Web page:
Welcome to Cantastic Authorpalooza, featuring posts by and about great Canadian children’s book creators! Today’s guest: Joyce Grant. Take it away, Joyce!
Can You Believe It? How to Spot Fake News and Find the Facts is my sixth book—my first non-fiction.
I’ve been talking to students about the news since 2010, when I created TeachingKidsNews.com with educator Jon Tilly. Over the years, the questions from students began shifting a bit—they started asking me how to tell if something online is fake. Teachers and parents wanted to know as well.
When I started doing research about it six or seven years ago, fake news-spotting meant looking for wonky URLs and typos in articles and scanning About pages. But as misinformation evolved and got more sophisticated, spotting it became more about critical thinking. Investigating sources and fostering kids’ “something-just-feels-off” intuition.
At first, I was intimidated at the thought of condensing years of research to fit just 56 illustrated pages. I had interviews and discussions with so many people as I was developing the book. A researcher at Stanford University, media literacy and kidlit experts, journalists and parents and kids. The hard part about boiling a lot of information down is that you have to maintain the depth of content. You do that by killing off your darlings—recognizing what’s not relevant (as much as you may want it in there) and what could be said more simply, with fewer words.
I’m very grateful to my editor at Kids Can Press, Kathleen Keenan—I call her the “structure queen.” She suggested a framework that takes the reader on a journey from learning what fake news is and why it’s bad, to seeing how real journalism is made and then to how to investigate suspicious posts and videos. That structure gave me room to really have fun with the copy, to add lots of little activities and to introduce nuance, which I think gives a book more depth.
Diversity Is Key
One of the things I’m especially happy about is that the illustrations and scenarios include a wide diversity of kids. We wanted the book to reflect its readers. The illustrator, Kathleen Marcotte, is amazing. It’s hard to believe this is her debut children’s book. Not only did she do an incredible job with the illustrations but she added little humorous moments as well. On one double-page spread there’s a “dinosaur parade” and a girl is tweeting that dinosaurs are back. Meanwhile, the reader can see that the dinosaurs are actually made of cardboard. Kathleen made those teachable moments funny.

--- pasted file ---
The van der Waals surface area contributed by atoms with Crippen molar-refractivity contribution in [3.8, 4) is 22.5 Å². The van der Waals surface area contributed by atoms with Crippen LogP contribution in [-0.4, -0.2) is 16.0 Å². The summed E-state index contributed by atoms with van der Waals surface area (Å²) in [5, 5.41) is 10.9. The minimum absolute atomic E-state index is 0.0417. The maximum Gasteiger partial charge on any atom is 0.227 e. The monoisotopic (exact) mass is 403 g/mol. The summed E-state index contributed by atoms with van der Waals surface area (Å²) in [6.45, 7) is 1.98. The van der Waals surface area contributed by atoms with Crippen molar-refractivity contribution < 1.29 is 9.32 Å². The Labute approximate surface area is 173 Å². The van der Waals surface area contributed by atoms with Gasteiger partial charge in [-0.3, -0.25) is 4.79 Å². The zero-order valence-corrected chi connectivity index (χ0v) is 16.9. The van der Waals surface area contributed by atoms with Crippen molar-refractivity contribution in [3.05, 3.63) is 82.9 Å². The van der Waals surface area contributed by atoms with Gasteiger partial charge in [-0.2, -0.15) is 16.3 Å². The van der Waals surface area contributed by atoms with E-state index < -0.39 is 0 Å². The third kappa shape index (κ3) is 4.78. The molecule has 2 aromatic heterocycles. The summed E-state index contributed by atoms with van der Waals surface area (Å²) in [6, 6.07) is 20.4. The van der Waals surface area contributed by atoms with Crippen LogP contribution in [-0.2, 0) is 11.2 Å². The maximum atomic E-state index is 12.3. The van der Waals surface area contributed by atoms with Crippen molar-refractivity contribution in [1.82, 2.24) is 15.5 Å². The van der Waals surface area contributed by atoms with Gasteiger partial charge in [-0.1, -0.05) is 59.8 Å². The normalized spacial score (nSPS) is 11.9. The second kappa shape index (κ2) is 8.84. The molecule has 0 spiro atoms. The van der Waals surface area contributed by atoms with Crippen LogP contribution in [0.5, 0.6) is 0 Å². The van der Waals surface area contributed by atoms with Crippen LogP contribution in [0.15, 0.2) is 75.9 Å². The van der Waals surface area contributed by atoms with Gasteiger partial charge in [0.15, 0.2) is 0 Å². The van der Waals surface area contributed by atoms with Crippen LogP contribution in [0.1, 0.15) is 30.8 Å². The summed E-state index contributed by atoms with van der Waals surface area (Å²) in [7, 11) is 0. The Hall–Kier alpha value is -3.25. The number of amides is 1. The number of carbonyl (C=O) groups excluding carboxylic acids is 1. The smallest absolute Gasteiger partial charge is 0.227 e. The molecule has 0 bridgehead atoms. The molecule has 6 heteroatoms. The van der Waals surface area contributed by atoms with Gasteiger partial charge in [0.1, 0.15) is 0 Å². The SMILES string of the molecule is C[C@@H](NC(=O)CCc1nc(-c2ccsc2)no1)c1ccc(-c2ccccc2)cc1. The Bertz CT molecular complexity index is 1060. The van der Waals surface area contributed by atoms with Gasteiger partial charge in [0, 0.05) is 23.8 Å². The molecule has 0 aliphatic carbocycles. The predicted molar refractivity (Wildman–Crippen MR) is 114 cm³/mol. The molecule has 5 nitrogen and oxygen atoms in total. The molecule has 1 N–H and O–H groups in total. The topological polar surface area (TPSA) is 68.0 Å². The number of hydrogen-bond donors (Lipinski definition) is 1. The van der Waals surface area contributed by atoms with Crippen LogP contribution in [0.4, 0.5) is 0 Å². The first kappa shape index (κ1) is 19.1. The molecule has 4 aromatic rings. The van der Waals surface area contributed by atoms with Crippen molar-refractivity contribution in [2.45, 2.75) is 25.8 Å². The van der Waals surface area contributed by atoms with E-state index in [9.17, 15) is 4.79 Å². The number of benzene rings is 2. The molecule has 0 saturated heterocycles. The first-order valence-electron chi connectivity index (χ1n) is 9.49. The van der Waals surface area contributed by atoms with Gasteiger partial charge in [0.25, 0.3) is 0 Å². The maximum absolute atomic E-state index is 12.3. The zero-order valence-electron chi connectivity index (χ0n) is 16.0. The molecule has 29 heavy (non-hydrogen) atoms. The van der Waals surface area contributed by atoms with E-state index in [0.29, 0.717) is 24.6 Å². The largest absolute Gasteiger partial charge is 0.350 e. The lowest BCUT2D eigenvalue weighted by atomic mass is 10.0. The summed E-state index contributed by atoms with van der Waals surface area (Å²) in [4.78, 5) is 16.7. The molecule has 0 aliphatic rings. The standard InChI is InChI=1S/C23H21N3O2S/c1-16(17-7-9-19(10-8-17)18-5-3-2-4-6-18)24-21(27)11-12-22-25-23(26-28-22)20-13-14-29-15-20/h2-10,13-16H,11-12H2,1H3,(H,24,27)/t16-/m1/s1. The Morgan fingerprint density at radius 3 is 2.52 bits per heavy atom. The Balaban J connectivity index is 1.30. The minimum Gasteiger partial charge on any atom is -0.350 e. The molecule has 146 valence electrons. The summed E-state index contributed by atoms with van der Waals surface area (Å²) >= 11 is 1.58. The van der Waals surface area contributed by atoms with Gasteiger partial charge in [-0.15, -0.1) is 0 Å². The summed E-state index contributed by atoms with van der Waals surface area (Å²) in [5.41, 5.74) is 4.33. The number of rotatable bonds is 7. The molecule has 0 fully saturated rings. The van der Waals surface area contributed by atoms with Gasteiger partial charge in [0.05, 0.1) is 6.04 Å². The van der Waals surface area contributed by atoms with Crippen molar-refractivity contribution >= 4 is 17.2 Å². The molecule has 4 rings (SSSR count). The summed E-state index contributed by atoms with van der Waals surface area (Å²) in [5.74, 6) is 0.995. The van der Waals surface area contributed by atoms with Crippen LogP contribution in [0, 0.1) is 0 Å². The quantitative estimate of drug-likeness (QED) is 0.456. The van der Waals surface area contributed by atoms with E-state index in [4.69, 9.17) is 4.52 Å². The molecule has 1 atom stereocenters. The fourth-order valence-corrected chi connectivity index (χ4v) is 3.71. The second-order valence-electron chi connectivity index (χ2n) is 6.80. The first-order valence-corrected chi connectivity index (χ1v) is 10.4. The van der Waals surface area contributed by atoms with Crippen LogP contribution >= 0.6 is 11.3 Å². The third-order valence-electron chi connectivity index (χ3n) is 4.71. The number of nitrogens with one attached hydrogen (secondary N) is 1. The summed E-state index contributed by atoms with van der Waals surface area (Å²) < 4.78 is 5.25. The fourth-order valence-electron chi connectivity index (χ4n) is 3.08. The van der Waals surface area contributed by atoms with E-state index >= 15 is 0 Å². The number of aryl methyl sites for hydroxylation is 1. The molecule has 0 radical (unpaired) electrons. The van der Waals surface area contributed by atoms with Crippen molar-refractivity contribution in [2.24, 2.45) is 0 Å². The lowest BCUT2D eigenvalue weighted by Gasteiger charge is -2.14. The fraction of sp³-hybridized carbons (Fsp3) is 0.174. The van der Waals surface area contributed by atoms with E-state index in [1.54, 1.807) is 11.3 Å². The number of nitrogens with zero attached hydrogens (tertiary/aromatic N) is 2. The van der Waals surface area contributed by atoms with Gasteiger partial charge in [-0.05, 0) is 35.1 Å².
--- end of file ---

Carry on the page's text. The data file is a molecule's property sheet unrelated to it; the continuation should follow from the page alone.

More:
The book has lots of names in it, in article by-lines, photo captions and activities. I had a great time dropping the names of my neighbours, friends’ kids and relatives throughout the book. There was a bit of an oopsie that I made, which I’ll know for next time: in a couple of spots, I used the names of three siblings. Later, I cut a couple of scenes and of course one of the names went as well. I had to tell a couple of kids, “your name was in there, I promise—but the section got cut.” They understood, though. And I’ll just use those names in my next book, lol!
And I’m definitely hoping there will be a next one. I think I have a solid concept for another book after this one. It’s still in the planning stages but I’m excited about it. Of course, it takes about three years from contract to shelf, and when you’re writing about technology you have to be careful that it doesn’t change so drastically that the information is no longer relevant by the time the book is published. But I learned a lot of lessons from this book, and from my editor, so it should be easier next time, right? Right!?
Joyce Grant is a freelance journalist and teaches at Humber College. She owns the award-winning website TeachingKidsNews.com and gives presentations at schools and libraries about journalism and fake news. “Can You Believe It?” is her sixth children’s book. Joyce lives with her family in Hamilton, Ontario.
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